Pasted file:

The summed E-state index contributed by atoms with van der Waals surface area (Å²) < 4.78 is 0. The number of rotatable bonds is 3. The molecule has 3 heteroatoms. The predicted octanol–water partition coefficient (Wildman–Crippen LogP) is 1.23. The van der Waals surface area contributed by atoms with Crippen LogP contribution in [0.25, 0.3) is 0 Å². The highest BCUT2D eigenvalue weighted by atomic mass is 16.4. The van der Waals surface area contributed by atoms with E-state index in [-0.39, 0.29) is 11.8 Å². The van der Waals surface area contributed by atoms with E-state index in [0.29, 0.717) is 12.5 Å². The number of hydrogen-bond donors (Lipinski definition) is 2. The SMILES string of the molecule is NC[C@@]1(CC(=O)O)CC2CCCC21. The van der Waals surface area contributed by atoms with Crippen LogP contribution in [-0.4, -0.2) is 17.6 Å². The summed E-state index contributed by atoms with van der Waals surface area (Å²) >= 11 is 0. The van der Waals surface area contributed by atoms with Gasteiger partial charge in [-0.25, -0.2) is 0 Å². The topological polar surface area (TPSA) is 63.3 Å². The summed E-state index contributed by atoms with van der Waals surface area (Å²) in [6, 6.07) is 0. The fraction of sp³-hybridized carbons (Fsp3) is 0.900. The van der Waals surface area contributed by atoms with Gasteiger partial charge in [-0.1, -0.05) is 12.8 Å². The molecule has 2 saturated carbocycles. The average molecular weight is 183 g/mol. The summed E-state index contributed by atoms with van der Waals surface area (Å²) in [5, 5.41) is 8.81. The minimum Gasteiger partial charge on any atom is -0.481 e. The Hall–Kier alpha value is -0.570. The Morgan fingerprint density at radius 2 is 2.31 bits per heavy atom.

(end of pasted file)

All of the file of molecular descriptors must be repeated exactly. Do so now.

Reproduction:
The summed E-state index contributed by atoms with van der Waals surface area (Å²) < 4.78 is 0. The number of rotatable bonds is 3. The molecule has 3 heteroatoms. The predicted octanol–water partition coefficient (Wildman–Crippen LogP) is 1.23. The van der Waals surface area contributed by atoms with Crippen LogP contribution in [0.25, 0.3) is 0 Å². The highest BCUT2D eigenvalue weighted by atomic mass is 16.4. The van der Waals surface area contributed by atoms with E-state index in [-0.39, 0.29) is 11.8 Å². The van der Waals surface area contributed by atoms with E-state index in [0.29, 0.717) is 12.5 Å². The number of hydrogen-bond donors (Lipinski definition) is 2. The SMILES string of the molecule is NC[C@@]1(CC(=O)O)CC2CCCC21. The van der Waals surface area contributed by atoms with Crippen LogP contribution in [-0.4, -0.2) is 17.6 Å². The summed E-state index contributed by atoms with van der Waals surface area (Å²) >= 11 is 0. The van der Waals surface area contributed by atoms with Gasteiger partial charge in [-0.25, -0.2) is 0 Å². The topological polar surface area (TPSA) is 63.3 Å². The summed E-state index contributed by atoms with van der Waals surface area (Å²) in [6, 6.07) is 0. The fraction of sp³-hybridized carbons (Fsp3) is 0.900. The van der Waals surface area contributed by atoms with Gasteiger partial charge in [-0.1, -0.05) is 12.8 Å². The molecule has 2 saturated carbocycles. The average molecular weight is 183 g/mol. The summed E-state index contributed by atoms with van der Waals surface area (Å²) in [5, 5.41) is 8.81. The minimum Gasteiger partial charge on any atom is -0.481 e. The Hall–Kier alpha value is -0.570. The Morgan fingerprint density at radius 2 is 2.31 bits per heavy atom.